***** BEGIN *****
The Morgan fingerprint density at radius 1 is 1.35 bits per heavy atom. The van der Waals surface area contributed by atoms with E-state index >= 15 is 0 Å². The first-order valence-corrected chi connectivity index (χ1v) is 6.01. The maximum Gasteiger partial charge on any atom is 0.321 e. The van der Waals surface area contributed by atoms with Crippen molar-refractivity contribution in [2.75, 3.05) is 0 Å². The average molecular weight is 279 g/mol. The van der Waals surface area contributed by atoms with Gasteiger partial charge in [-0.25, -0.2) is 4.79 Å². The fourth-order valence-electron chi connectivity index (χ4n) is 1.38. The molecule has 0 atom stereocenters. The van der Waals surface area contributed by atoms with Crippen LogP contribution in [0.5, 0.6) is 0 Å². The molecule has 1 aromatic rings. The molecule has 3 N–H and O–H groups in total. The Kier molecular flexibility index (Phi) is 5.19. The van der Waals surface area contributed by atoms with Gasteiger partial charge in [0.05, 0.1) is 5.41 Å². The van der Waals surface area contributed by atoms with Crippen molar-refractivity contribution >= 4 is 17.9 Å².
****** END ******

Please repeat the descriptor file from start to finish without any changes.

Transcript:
The Morgan fingerprint density at radius 1 is 1.35 bits per heavy atom. The van der Waals surface area contributed by atoms with E-state index >= 15 is 0 Å². The first-order valence-corrected chi connectivity index (χ1v) is 6.01. The maximum Gasteiger partial charge on any atom is 0.321 e. The van der Waals surface area contributed by atoms with Crippen molar-refractivity contribution in [2.75, 3.05) is 0 Å². The average molecular weight is 279 g/mol. The van der Waals surface area contributed by atoms with Gasteiger partial charge in [-0.25, -0.2) is 4.79 Å². The fourth-order valence-electron chi connectivity index (χ4n) is 1.38. The molecule has 0 atom stereocenters. The van der Waals surface area contributed by atoms with Crippen LogP contribution in [0.5, 0.6) is 0 Å². The molecule has 1 aromatic rings. The molecule has 3 N–H and O–H groups in total. The Kier molecular flexibility index (Phi) is 5.19. The van der Waals surface area contributed by atoms with Gasteiger partial charge in [0.05, 0.1) is 5.41 Å². The van der Waals surface area contributed by atoms with Crippen molar-refractivity contribution >= 4 is 17.9 Å².